The Orcasound mooring location is about 30m offshore of the lowest eyebolt (latitude = 48.55823212, longitude = -123.1737158; UTM y = 5378363, UTM x = 487182). The mooring anchor depth is about 7.7 meters below mean zero tide level.
Here is a spreadsheet that lists all Beam Reach deployments of Vemco receivers:
Today Val and Scott re-deployed a Vemco VR2 fish tag receiver at Lime Kiln State Park. This receiver, provided for this pilot study to Beam Reach by Fred Goetz, will help marine scientists understand how juvenile and adult salmon use the San Juans, in addition to any other passing fish that have been “tagged” (surgically-implanted) with 69 kHz acoustic tags. We at Beam Reach are most interested in the behavior and distribution of adult Chinook salmon, and secondarily any other potential prey of the endangered southern resident killer whales.
The photos above show the mooring prior to being snorkeled down to the pier block that remained from the previous deployment (last November).
Two other VR2s have been provided by Kurt Fresh of NOAA. (Their serial numbers are: 100910; 100913.) One will be deployed on the west side of San Juan Island; the other will be placed near Cattle Pass. We’ve mounted them on short (~2.25m) mooring lines (1.25cm diameter 3-strand poly), supported by single yellow shrimp pot floats (see below). The base of the receivers will be ~0.75-1m above the bottom. The floats will be ~1m above the top of the receivers. The mooring weights are either ~25kg concrete slabs (35cm x 35 cm x 15 cm; see below) or paint buckets filled with cement. Both types of weights have metal hoops or chain for attaching the mooring line and for lowering during deployments from a boat.
Last Sunday (11/09/2008), Jason Wood and Scott Veirs deployed a receiver that can detect and record the signals emitted by acoustic tags implanted surgically in migratory fish, like the Chinook and chum salmon that southern resident killer whales appear to prefer. The Vemco “VR2″ receiver, provided by Fred Goetz through a collaboration with UW Fisheries, was deployed during a scheduled maintenance dive on the hydrophones at the Lime Kiln lighthouse. The plan is to retrieve the VR2 in early 2009, download any serendipitous detections that may help in the interpretation of the echosounder data (to be presented at the Puget Sound Georgia Basin conference), and then redeploy it for the remainder of the winter (and perhaps the entire year).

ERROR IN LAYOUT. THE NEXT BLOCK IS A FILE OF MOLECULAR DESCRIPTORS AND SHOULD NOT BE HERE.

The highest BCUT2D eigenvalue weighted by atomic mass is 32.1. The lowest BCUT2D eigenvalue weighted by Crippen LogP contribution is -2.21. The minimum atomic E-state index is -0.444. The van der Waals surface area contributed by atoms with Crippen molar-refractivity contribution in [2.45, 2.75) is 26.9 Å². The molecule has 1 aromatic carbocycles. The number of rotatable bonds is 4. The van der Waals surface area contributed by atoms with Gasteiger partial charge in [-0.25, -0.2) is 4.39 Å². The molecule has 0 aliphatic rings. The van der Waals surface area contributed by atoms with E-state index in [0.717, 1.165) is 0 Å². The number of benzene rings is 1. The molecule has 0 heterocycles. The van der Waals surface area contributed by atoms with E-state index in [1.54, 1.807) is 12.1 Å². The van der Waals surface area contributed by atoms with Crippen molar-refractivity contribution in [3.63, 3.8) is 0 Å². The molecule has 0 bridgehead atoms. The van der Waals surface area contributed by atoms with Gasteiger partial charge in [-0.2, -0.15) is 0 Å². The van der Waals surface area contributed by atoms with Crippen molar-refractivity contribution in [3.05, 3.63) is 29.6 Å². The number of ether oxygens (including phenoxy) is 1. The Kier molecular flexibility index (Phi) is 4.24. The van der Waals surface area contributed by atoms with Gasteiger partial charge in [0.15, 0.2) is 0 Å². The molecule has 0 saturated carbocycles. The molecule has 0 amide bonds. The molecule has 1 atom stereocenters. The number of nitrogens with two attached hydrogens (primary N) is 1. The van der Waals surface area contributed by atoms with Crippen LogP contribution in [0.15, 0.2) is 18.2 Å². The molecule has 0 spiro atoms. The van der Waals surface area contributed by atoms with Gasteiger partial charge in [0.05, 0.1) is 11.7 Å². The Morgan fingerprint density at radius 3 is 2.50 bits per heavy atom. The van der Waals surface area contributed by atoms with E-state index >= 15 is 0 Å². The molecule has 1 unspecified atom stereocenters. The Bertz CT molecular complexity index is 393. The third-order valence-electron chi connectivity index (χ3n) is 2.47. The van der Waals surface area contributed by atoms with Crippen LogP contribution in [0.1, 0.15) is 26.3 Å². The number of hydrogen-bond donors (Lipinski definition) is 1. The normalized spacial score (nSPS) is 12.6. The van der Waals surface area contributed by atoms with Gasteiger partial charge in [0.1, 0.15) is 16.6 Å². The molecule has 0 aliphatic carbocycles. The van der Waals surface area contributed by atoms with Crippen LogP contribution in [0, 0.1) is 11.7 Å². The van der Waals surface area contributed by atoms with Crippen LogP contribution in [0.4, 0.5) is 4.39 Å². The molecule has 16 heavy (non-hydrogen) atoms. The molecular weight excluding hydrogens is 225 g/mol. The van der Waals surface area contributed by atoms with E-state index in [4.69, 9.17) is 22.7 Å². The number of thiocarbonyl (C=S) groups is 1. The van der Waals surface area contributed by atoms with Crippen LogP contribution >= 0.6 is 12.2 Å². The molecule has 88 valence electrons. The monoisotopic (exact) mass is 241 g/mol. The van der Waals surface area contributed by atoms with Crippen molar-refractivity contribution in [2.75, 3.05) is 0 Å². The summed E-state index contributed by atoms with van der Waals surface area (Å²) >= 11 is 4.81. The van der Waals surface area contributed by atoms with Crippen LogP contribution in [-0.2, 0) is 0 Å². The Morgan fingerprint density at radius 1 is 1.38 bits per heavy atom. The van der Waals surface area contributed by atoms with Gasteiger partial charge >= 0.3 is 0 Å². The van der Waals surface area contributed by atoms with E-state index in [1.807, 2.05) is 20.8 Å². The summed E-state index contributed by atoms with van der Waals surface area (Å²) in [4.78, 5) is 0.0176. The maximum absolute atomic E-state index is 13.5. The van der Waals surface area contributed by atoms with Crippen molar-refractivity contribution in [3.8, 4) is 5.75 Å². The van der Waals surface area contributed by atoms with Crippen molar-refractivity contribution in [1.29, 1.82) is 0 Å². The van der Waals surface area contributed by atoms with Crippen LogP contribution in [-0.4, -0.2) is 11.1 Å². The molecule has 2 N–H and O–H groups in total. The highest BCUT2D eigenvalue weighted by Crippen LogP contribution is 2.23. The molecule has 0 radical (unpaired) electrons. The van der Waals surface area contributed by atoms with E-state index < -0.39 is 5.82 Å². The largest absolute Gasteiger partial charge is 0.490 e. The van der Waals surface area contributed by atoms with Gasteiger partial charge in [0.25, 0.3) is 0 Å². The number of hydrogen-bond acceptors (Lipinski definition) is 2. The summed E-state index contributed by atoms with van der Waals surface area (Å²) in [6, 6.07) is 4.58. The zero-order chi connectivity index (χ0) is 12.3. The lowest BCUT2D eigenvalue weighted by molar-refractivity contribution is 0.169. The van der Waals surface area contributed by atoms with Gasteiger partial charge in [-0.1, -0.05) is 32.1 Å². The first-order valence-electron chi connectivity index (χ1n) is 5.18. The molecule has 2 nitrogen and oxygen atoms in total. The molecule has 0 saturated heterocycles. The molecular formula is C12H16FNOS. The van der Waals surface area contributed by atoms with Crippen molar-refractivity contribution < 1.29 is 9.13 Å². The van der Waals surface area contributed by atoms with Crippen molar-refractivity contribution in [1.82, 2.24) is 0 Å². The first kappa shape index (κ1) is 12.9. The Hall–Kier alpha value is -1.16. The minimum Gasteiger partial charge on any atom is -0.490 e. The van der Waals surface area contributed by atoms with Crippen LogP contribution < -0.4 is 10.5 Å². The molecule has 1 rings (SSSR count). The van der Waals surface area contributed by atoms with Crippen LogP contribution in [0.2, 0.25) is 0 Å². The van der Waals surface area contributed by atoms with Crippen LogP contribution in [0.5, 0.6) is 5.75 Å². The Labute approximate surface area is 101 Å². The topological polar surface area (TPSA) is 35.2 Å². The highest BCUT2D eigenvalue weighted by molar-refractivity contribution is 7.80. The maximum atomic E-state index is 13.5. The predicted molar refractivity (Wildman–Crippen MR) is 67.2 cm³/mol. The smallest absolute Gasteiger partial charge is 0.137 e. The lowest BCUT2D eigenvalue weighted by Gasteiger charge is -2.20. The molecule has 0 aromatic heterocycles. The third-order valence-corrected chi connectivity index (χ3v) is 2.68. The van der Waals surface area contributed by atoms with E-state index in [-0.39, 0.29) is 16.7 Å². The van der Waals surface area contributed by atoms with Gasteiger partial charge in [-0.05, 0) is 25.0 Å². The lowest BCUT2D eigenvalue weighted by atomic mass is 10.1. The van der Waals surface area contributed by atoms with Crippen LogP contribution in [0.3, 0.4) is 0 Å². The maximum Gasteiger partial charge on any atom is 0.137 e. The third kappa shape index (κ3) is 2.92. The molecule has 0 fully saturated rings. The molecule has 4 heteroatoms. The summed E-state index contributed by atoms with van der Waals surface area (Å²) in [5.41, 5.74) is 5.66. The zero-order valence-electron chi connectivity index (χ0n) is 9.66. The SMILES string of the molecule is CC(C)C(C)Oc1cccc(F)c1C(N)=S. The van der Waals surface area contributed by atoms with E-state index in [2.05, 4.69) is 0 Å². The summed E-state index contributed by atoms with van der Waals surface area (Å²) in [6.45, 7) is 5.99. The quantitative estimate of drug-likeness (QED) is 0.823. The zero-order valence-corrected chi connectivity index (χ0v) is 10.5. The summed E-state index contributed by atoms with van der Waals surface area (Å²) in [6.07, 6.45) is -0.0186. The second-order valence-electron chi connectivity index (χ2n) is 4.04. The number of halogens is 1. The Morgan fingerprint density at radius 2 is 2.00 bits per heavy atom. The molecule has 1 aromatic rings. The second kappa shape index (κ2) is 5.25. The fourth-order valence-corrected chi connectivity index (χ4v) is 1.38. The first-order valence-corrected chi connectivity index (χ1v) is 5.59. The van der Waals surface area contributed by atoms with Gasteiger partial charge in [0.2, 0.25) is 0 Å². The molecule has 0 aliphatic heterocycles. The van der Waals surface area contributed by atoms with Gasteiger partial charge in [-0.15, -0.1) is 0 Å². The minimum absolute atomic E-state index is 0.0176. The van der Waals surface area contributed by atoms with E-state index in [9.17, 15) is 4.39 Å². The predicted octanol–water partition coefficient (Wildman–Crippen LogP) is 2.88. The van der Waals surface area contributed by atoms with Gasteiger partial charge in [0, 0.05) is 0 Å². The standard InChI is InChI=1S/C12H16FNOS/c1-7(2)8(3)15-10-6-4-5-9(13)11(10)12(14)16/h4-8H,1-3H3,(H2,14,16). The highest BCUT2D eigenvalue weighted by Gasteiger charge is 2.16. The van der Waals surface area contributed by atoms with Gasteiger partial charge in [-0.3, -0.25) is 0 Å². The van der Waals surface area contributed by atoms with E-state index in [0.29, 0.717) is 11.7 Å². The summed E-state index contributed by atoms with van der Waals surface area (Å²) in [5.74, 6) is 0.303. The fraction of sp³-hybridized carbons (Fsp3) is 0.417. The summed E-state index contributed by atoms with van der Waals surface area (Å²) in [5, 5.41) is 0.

The dive went well and lasted from about 11-12am. We enjoyed visibility of about 20m and pleasantly calm seas (it was very rough on Saturday when we initially planned to dive). We cleaned and secured the intertidal hydrophone and echosounder cable protectors, checked the VR2 mooring for buoyancy, and then followed the hydrophone cable to the two hydrophone stands (cement-filled paint-buckets with a broad tripod of embedded rebar). The VR2 was deployed 3m NW of the southern hydrophone and its mooring anchor was tethered to that hydrophone stand’s embedded chain and one of its rebar legs.
The VR2 mooring had a total height above bottom of 2m, with the receiver hydrophone oriented upwards about 1.4m above bottom. Since the mooring was deployed in 9m of water when the tidal height was ~2m, the depth of the receiver is about 6m below the tidal datum (0m). The mooring consists of a ~2m length of 1/2″ 3-strand polypropelene line connecting a ~3kg buoyancy crab float (used in lieu of an incompressible trawl float since minimal compression is expected at this depth), the VR2 (cabled-tied through and around the strands), and a stainless steel threaded shackle (bowlines at both ends). The shackle connects to a loop of 3/16” plastic-coated wire rope that extends through a pier-block (via a 3/4 inch hole drilled through center line). The loop is secured with a clamp and is attached via sheet-bend to the ~4m-long tether (same type of line). All knots’ tails are secured with electrical tape. The float is marked with UW Fisheries research and Scott’s cell phone number.